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Jules MASSENET (1842-1912)
Manon (1882-84)
Manon Lescaut – Fanny Heldy (soprano)
Le Comte Des Grieux – Pierre Dupré (bass-baritone)
Le Chevalier Des Grieux - Jean Marny (tenor)
Lescaut – Léon Ponzio (baritone)
Poussette – Marthe Coiffier (soprano)
Javotte – Madeleine Sibille (soprano)
Rosette – Luciene Estève (soprano)
Guillot – Louis Mesmaeker (tenor)
De Brétigny – Maurice Sauvegeot (baritone)
L’Hôtelier – Louis Morturier
La Servente – Marguerite Julliot
Orchestra and Chorus of the Opéra-Comique/Henri Büsser
Recorded 1923
MALIBRAN MR 558 [2 CDs 155.38]


This is the earliest recording of Manon, made in 1923 with a strong cast under the very fluent conductor Henri Büsser, a future luminary of the Opéra-Comique. It was issued on 48 sides – 24 records – and preserves the performance of Fanny Heldy, the Belgian soprano who assumed the mantle of this role for many years. Hers is a light, very well and forwardly projected voice. The vibrato is rigorously centred and her core tone has a light girlish timbre; it’s the opposite of a heavy dramatic soprano sound and is instead emblematic of the Franco-Belgian tradition she so nobly upheld. Technically she is untroubled by the demands placed upon her; her coloratura is tremendous, and accurate, her impersonation running from coquettishness and flirtation to its furthermost remove, all achieved through subtleties of vocal inflection, employing such expressive devices as floated pianissimi with breathtaking candour. One feels her absorption of characterisation grow throughout the recording, as it must in a convincing portrayal, as she fuses enveloping emotionalism and aloof sophistication with equally plausible significance. Her Des Grieux is Jean Marny, who partnered her on stage in the role and he proves an apt foil. The voice is an elegant Franco-Belgian tenor, open but clear; like hers his vibrato is under control, though flexibly deployed. Indeed as does she he sounds a young Des Grieux, ardent and true, though with a back up of technique at his disposal (listen to the St Suplice scene). He also employs something that Villabella and many other French tenors had – Villabella was a Bilbao Basque but his training and musical ethos was French – and that is the voix mixte. This is a characteristic sound, a fusion of floated head voice mixed with a falsetto. I don’t think his was quite the equal of Villabella’s – whose breath control and sustain are remarkable – but Marny employs it with greater musical discretion and sense of narrative implications. His dream aria is certainly evocative and moving and he uses this kind of voice production throughout.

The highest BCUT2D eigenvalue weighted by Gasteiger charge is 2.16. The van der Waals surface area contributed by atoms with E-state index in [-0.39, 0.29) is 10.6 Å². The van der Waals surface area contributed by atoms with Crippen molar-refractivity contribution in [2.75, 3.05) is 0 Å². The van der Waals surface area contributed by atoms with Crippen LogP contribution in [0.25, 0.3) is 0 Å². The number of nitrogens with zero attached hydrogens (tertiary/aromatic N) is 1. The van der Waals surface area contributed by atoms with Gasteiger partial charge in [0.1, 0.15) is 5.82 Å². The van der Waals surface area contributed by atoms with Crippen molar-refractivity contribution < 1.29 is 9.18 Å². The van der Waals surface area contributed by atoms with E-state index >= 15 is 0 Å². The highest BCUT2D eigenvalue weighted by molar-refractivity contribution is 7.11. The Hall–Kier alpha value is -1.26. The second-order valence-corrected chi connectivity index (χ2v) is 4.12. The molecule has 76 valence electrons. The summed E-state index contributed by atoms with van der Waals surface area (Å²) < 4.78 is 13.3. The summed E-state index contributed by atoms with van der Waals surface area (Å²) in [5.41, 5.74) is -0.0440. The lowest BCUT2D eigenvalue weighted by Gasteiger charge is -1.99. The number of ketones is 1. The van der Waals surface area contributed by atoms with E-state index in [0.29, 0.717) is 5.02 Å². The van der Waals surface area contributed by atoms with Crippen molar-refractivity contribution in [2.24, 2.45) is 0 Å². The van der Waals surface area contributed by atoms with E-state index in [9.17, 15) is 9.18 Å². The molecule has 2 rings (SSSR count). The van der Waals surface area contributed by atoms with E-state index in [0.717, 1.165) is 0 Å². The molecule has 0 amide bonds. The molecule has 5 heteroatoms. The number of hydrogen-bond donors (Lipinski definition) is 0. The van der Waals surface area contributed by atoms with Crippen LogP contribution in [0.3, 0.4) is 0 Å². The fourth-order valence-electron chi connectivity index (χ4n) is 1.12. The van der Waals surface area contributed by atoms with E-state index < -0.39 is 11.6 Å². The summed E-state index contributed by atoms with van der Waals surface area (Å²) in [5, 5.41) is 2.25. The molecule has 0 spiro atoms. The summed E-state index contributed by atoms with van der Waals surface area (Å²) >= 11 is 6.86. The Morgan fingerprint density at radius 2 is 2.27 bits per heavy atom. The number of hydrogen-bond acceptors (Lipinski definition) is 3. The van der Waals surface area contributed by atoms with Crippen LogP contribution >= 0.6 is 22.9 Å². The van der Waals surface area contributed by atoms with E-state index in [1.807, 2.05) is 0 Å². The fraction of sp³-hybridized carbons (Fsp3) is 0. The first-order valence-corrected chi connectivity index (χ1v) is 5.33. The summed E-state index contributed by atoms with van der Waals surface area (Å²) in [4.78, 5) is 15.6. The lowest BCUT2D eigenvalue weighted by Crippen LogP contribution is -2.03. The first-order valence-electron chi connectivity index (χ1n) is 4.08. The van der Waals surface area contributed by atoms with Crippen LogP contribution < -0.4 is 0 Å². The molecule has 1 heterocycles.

Lescaut is Léon Ponzio and he is always a characterful singer, the epitome of engagement. Whenever I listen to him I’m aware that his vibrato sometimes widens – it contrasts with Marny and Heldy’s certainly – but it does add to the vocal brew of this recording. He has that characteristically light baritone that proves mobile and stylish. Count des Grieux is Pierre Dupré, a bass-baritone of calm assurance. It’s not a particularly deep voice but it has real flexibility and, again, character. Obviously things are not perfect in this Hill-and-Dale recording; the orchestra is quite small and sports typical reinforced basses (in the form of low brass) and the violins do take on a slithery, reedy quality that is one side of the French string school (the other is sensual elegance). And Büsser certainly doesn’t hang around, whether through natural inclination or through the exigencies of a large-scale recording over 48 sides made in a short period of time; quite an undertaking for the time but certainly not unique. One can hear his vitesse as early as the second scene – Holà! Hé, Monsieur L’Hôtelier – which he takes at a right old lick. Still, the copies used are in reasonable shape and frequency response is good. There are no notes, which is a shame because the interest in this set won’t, I guarantee, be confined to French speakers. It’s an impressive achievement, this first Manon, and in Heldy we find an exquisite adornment strongly second by Marny’s patrician elegance. So, this is more than a curiosity or discographical footnote – and it comes highly recommended, especially to those who might know the Germaine Féraldy - Josef Rogatchewsky - Elie Cohen recording of 1928-29 but were unaware of this pioneering set.

Jonathan Woolf


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